- Paul Westpheling is our lead on video and interviewing. He is a retired journalist and broadcaster and has helped us share our story with others.
- Joyce Kouba manages the SKA website and she supports the team installing the reefs.
We also collaborate with Dr. Ryan Schloesser of Mote Marine Lab to help with the water science and identification of species.
Phil Chiocchio, Jean Cannon and Dave Vozzolo
When did the project start and what was involved in the decision to proceed?
We started in November 2020, with a plan that Phil and I presented to the SKA members and Board of Directors. The Board approved the pilot, which had a simple goal to obtain homeowners’ agreement to purchase ten mini reefs to be installed in December. A mini reef costs USD 300, and we suggested that they could also be given as gifts since we were looking at the first installation around the holidays.
Well, we exceeded the initial goal when 23 reefs were ordered and had orders for more.
The Board agreed we should continue, and we had two other installs in February and March of 2021. We are now starting the project’s science aspect to understand what is needed beyond the mini reefs.
Tell us more about the mini reef and what it does
David created the mini reef to mimic a mangrove environment, and it replaces lost habits for sea life. It attracts oysters, juvenile fish and crabs. It needs about two feet of water and is mounted under a dock, tied to the pilings with ropes and pulleys so it floats and moves with the tides. There are smaller sizes for low tide areas. Mini reefs can be installed quickly and last hundreds of years.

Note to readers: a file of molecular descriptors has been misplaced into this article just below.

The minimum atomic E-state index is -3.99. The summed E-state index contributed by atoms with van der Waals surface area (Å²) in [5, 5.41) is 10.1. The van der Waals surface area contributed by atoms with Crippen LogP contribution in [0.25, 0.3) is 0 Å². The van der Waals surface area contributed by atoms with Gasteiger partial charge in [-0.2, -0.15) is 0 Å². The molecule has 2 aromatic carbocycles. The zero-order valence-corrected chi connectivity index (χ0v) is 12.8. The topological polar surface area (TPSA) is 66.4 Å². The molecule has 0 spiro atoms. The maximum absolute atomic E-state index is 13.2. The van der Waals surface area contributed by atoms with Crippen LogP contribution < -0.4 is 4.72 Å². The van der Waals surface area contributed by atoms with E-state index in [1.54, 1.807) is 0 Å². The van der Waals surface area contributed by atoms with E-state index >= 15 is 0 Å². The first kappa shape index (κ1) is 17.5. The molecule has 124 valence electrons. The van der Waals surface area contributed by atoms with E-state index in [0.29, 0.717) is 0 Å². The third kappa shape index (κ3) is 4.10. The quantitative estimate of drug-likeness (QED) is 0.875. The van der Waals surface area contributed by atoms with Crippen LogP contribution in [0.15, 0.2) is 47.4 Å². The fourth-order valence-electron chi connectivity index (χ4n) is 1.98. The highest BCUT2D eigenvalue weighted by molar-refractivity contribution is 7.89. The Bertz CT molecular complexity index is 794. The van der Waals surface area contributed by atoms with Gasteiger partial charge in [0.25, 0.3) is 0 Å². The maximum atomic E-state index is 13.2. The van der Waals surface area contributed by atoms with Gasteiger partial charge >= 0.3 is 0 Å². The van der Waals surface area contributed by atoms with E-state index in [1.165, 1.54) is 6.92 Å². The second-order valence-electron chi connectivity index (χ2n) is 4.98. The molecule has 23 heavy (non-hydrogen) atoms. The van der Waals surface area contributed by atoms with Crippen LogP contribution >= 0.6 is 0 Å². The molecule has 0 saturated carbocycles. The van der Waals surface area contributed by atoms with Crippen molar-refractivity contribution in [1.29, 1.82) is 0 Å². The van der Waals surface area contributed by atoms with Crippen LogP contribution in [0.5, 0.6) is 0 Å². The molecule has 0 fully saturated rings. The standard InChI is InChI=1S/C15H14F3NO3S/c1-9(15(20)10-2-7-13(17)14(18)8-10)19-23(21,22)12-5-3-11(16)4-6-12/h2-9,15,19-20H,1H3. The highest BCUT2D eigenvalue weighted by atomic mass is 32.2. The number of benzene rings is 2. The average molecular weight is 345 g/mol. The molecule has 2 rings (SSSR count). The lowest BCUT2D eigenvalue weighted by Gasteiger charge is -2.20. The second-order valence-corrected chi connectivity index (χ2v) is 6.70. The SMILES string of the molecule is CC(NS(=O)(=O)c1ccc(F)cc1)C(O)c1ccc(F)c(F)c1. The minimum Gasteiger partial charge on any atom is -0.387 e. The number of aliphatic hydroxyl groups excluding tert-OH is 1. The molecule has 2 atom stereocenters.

David had been looking for a large project to showcase what this product can do. Siesta Key’s Grand Canal has over 875 homes, and the majority of the homes have docks. So we serve as a good model for similar canal environments in South Florida.
Mini reefs ready to be installed in the water
What’s the significance of tying a red ribbon on the dock piling?
It identifies to the others that the dock owner has installed mini reefs. We are encouraging neighbors to talk to other neighbors. And it also makes people smile. The first install was just before Christmas. We had some dock owners receive mini reefs as gifts for Christmas presents. We decided to keep doing it.
How are you coaching other communities to consider similar projects?
We are collaborating with The Center of Anna Maria Island, which has been doing installs for a few years. The Island of Anna Maria is mostly in open water waterways rather than dead-end canals. We are sharing resources and data collection templates. We both will submit our water data findings to the State of Florida database.
Phil and I spoke to a community in Venice, the island south of us. We presented our installs and talked to them about planning theirs. Their Board also approved the project, and Phil intends to help with the installation. They are also on a canal and have about 70 docks.
On Siesta Key, we have an area called Riegle’s Landing, located on the Intercoastal, with about 31 docks. I understand that they are also planning to install mini reefs. I have contacted them and will need to follow up.
What do you hope will be the results of the project?
Solve the problem of lost habitats, improve our water quality, regenerate juvenile sea life in the canal’s water and be a model for other water communities’ revitalization.
Leadspace image: IBM volunteer and retiree Jean Cannon, along with her colleagues and neighbors in Siesta Key, Florida, are using artificial reefs to help restore and revitalize the aquatic ecosystem surrounding their community.